I imagine there must be mages in Tevinter, particularly youth, who wish to leave the Imperium (because of its culture, the constant threat of war, etc.), but they've basically had nowhere else to go until recently. The possibility that three separate mages in the South rose to prominence in the span of about a decade would be very encouraging to them. On the other hand, it might frighten others.
Here's another dialogue...
Guidance counselor: Have you given any thought towards what you'd like to do after graduation?
Student: I want to fight for mage freedom, like all of the Southern heroes. I'm tired of being oppressed.
Guidance counselor: You're the Archon's nephew. You've literally never been oppressed a single day in your life. Have you considered going into real estate development?
Something like this?
Dockworker 1: It scares me sh*tless that the Ferelden Warden-Commander, the Champion of Kirkwall, and the Herald of Andraste were all mages who uplifted other mages.
Dockworker 2: So? We live in Tevinter and we're not slaves. Honestly, I'd be more concerned about that Qunari dreadnought sailing towards us.
My DAO rival is Sten because his views significantly conflict with mine and my Warden's views, but I still respect him.
A "rivalmance" with Morrigan would have been neat. I hated leaving her at camp to avoid approval drops while I romanced her. My Warden was just too much of an upstanding citizen.
As for DAI, I don't know who my rival would be. Maybe Solas? Sure, he plans on ending the world, but we didn't learn that until after he left the Inquisition. As far as my Inquisitor was concerned, Solas was a wise mage who wanted to share his vast knowledge with the world. He also risked being imprisoned or killed by religious folk because there were bigger concerns. I respect that. There's really no alternative rival.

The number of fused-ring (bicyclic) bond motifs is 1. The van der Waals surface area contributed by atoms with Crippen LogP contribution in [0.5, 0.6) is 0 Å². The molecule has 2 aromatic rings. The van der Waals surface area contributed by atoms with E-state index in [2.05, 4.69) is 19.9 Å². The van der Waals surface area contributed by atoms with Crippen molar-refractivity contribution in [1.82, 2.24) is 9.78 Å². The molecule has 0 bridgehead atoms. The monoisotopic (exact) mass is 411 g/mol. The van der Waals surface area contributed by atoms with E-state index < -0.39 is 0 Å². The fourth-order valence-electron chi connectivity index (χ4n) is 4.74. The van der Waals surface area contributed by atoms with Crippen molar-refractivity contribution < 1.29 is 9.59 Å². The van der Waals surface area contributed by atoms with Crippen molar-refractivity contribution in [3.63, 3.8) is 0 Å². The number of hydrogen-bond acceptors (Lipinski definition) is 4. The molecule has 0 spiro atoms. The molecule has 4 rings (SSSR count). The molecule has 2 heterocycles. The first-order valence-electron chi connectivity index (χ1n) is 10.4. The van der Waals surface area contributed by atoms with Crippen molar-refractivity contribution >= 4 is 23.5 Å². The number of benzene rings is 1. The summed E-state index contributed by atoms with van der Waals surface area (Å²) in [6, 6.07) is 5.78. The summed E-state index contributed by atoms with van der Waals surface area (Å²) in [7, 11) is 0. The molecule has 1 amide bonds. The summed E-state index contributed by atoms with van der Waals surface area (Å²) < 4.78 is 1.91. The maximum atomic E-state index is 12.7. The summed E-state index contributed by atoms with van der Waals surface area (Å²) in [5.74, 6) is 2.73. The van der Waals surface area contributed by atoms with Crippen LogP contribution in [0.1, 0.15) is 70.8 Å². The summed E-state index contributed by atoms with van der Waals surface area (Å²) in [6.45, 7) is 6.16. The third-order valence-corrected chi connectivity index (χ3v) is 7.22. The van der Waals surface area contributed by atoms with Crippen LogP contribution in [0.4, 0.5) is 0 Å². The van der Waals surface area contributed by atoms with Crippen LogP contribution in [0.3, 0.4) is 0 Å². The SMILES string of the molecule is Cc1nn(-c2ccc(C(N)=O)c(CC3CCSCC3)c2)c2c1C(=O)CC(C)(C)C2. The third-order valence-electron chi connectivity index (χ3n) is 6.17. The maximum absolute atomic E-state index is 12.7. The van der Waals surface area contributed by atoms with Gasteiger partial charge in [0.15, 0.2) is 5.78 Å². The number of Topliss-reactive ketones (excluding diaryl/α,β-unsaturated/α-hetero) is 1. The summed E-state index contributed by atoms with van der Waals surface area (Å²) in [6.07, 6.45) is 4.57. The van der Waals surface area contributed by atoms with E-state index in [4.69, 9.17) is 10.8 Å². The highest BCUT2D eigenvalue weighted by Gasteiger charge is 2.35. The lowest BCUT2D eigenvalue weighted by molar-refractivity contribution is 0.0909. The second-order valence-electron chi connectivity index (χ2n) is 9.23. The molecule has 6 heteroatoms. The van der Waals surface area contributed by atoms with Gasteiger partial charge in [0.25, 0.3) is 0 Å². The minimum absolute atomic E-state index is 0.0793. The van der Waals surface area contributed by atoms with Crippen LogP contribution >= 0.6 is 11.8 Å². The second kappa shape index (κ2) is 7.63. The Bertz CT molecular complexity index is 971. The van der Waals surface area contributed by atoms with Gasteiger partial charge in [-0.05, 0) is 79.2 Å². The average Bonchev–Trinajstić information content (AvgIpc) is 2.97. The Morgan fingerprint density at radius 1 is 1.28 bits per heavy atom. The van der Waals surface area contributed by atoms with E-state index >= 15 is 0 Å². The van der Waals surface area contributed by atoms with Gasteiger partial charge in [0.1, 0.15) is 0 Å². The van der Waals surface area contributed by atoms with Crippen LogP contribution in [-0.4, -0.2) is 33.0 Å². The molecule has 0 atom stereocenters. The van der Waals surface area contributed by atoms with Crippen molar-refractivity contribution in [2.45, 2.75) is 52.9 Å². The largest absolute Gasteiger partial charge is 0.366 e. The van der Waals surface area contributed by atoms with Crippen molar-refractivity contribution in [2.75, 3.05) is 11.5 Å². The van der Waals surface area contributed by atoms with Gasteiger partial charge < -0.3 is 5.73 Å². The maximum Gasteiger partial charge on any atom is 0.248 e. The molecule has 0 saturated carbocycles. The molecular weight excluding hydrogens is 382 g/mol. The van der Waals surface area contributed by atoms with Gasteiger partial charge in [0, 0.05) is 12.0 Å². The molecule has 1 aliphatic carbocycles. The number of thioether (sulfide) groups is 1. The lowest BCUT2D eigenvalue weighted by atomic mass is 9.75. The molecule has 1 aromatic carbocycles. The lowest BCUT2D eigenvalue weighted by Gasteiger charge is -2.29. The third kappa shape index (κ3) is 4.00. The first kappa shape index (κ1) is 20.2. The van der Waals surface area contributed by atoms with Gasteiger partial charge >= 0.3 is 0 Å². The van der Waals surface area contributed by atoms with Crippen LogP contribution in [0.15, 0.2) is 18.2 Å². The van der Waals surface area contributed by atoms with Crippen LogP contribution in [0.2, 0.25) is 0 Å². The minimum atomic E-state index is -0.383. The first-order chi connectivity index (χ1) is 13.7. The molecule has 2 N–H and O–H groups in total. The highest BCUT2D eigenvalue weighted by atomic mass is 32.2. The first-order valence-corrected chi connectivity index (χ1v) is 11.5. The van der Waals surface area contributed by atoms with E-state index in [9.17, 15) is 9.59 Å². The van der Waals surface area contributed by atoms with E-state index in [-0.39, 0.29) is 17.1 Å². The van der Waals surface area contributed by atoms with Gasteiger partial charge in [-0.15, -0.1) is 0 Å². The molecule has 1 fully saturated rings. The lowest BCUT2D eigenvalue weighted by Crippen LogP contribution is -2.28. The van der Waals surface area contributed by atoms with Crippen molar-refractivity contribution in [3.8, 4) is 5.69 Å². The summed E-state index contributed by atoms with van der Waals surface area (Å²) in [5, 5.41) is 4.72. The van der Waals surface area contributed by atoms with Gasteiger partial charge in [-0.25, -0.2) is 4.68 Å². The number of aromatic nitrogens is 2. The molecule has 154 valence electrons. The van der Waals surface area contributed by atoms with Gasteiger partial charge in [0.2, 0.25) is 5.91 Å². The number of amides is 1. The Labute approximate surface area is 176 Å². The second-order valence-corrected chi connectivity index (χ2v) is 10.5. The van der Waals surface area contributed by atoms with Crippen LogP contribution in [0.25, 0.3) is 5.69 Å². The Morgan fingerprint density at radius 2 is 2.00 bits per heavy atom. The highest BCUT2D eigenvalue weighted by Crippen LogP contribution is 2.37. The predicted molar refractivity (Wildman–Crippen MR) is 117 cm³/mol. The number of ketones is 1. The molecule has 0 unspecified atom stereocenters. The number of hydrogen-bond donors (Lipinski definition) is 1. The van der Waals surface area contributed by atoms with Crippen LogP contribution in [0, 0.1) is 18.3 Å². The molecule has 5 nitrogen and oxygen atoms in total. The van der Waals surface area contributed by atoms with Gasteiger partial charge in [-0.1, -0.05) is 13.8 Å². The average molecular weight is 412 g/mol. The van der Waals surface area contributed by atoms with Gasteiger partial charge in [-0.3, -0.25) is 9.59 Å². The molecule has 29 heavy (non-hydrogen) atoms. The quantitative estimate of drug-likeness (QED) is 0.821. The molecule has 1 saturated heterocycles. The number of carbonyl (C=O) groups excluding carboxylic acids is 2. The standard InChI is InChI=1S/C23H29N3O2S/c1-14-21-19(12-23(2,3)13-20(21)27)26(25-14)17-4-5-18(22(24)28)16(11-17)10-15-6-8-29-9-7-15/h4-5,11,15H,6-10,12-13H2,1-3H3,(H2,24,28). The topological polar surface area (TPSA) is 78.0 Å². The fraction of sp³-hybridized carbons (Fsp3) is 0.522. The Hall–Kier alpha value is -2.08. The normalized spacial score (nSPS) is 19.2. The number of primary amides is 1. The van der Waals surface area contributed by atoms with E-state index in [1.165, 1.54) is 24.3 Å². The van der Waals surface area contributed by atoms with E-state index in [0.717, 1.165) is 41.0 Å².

Blackwall is too boring to be considered.
Cassandra is my one true love.
Bull, Varric, and Dorian are cool.
Cole is basically a kid.
Sera is sometimes annoying, but she makes good points.
Vivienne has all the cards. I'm unworthy of being her rival lol.
Out of the three, I preferred DAI's approval system.
I didn't like seeing a companion's approval in DAO. The dialogue cues in DAI are more appropriate, in my opinion. Of course, some of that dialogue is a bit too ambiguous. I actually like that certain decisions affect approval for companions that weren't in your party at that time. As the Inquisitor, it is a guarantee that everyone is going to know what you've done.
As for DA2, I never understood why some companions in a rivalry with Hawke wouldn't just leave or turn against them. I appreciated that DAO and DAI both had that element to their approval systems. Realistically, would a person remain by a rival's side? Some would, but not all. Goku and Vegeta are a classic example. However, there must be consequences if a companion finds one or more of your actions to be truly irredeemable.
I think that bonuses associated with approval can be worthwhile, but should be optional (if anything). Suppose I want to spec a companion a certain way, but there's an automatic stat bonus because I've maxed out their approval. Sure, that doesn't affect my ability to allocate points to something in particular, but it would be nice to be able to use that bonus as I see fit. So if you max out a companion's approval, they could earn an extra ability point or something. Or you can be given a choice between an ability point and a piece of high-quality equipment specific to that companion. I don't know. That might be too game-y.
Leliana's not a cougar then. Well.
There has to be some connection between spirits and immortality. They can apparently be reborn indefinitely, although they lose whatever memories they had of their previous existence (or "life"). If a spirit were able to retain a single identity across multiple existences, then it would basically be immortal.
I've long believed that the ancient elves were either a higher class of spirits by nature or that they were mortals that found a way to shed their physical forms and exist in a metaphysical world (and gain "immortality"). Of course, the latter theory might require the existence of a previous homeworld that was just as physical as Thedas. Perhaps the eluvians predate the ancient elves? This also assumes that the ancient elves have forgotten this proposed mortal existence from before their immortality.
And completely within BioWare's current wheelhouse lol